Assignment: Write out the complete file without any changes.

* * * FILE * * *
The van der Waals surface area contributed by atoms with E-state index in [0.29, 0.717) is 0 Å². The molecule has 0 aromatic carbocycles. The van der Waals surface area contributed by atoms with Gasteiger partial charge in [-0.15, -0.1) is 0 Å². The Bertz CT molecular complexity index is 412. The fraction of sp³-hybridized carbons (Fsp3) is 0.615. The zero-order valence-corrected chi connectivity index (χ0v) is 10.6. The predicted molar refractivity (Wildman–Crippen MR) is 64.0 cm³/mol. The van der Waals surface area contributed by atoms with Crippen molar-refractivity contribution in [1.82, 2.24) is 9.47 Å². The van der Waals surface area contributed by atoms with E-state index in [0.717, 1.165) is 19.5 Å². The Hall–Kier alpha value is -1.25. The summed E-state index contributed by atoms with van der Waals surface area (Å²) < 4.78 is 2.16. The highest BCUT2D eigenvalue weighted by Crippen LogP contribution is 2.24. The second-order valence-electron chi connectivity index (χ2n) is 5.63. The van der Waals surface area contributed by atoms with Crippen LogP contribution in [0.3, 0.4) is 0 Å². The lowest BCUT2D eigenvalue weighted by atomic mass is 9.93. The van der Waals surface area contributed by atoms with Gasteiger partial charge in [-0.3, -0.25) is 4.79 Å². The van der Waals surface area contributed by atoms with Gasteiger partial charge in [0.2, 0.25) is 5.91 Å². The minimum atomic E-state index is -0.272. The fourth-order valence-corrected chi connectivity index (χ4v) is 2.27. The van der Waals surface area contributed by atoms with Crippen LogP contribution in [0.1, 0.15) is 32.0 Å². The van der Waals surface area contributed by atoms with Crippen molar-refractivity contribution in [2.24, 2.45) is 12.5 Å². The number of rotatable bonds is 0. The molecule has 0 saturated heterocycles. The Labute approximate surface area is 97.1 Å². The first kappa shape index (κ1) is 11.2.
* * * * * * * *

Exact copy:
The van der Waals surface area contributed by atoms with E-state index in [0.29, 0.717) is 0 Å². The molecule has 0 aromatic carbocycles. The van der Waals surface area contributed by atoms with Gasteiger partial charge in [-0.15, -0.1) is 0 Å². The Bertz CT molecular complexity index is 412. The fraction of sp³-hybridized carbons (Fsp3) is 0.615. The zero-order valence-corrected chi connectivity index (χ0v) is 10.6. The predicted molar refractivity (Wildman–Crippen MR) is 64.0 cm³/mol. The van der Waals surface area contributed by atoms with Crippen molar-refractivity contribution in [1.82, 2.24) is 9.47 Å². The van der Waals surface area contributed by atoms with E-state index in [0.717, 1.165) is 19.5 Å². The Hall–Kier alpha value is -1.25. The summed E-state index contributed by atoms with van der Waals surface area (Å²) < 4.78 is 2.16. The highest BCUT2D eigenvalue weighted by Crippen LogP contribution is 2.24. The second-order valence-electron chi connectivity index (χ2n) is 5.63. The van der Waals surface area contributed by atoms with Crippen LogP contribution in [0.3, 0.4) is 0 Å². The lowest BCUT2D eigenvalue weighted by atomic mass is 9.93. The van der Waals surface area contributed by atoms with Gasteiger partial charge in [-0.3, -0.25) is 4.79 Å². The van der Waals surface area contributed by atoms with Gasteiger partial charge in [0.2, 0.25) is 5.91 Å². The minimum atomic E-state index is -0.272. The fourth-order valence-corrected chi connectivity index (χ4v) is 2.27. The van der Waals surface area contributed by atoms with Crippen LogP contribution in [0.1, 0.15) is 32.0 Å². The van der Waals surface area contributed by atoms with Crippen molar-refractivity contribution in [2.24, 2.45) is 12.5 Å². The number of rotatable bonds is 0. The molecule has 0 saturated heterocycles. The Labute approximate surface area is 97.1 Å². The first kappa shape index (κ1) is 11.2.